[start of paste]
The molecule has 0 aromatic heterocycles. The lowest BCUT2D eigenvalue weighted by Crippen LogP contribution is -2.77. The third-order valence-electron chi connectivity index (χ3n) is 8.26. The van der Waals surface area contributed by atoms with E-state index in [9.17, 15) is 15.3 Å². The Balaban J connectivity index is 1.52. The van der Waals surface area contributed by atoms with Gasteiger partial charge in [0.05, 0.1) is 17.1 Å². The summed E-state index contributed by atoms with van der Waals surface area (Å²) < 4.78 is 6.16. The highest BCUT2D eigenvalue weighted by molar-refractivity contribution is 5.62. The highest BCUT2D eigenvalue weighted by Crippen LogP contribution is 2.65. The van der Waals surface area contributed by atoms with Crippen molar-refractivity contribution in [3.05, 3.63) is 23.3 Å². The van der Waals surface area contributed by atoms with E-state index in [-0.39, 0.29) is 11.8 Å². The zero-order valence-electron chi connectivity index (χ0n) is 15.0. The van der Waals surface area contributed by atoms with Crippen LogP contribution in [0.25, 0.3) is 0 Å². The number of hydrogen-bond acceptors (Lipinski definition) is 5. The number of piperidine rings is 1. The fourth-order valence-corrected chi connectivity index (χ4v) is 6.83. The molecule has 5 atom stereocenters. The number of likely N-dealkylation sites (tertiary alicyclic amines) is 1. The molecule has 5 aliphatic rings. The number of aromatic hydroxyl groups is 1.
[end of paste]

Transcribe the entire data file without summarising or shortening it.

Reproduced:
The molecule has 0 aromatic heterocycles. The lowest BCUT2D eigenvalue weighted by Crippen LogP contribution is -2.77. The third-order valence-electron chi connectivity index (χ3n) is 8.26. The van der Waals surface area contributed by atoms with E-state index in [9.17, 15) is 15.3 Å². The Balaban J connectivity index is 1.52. The van der Waals surface area contributed by atoms with Gasteiger partial charge in [0.05, 0.1) is 17.1 Å². The summed E-state index contributed by atoms with van der Waals surface area (Å²) < 4.78 is 6.16. The highest BCUT2D eigenvalue weighted by molar-refractivity contribution is 5.62. The highest BCUT2D eigenvalue weighted by Crippen LogP contribution is 2.65. The van der Waals surface area contributed by atoms with Crippen molar-refractivity contribution in [3.05, 3.63) is 23.3 Å². The van der Waals surface area contributed by atoms with E-state index in [-0.39, 0.29) is 11.8 Å². The zero-order valence-electron chi connectivity index (χ0n) is 15.0. The van der Waals surface area contributed by atoms with Crippen LogP contribution in [0.25, 0.3) is 0 Å². The number of hydrogen-bond acceptors (Lipinski definition) is 5. The number of piperidine rings is 1. The fourth-order valence-corrected chi connectivity index (χ4v) is 6.83. The molecule has 5 atom stereocenters. The number of likely N-dealkylation sites (tertiary alicyclic amines) is 1. The molecule has 5 aliphatic rings. The number of aromatic hydroxyl groups is 1.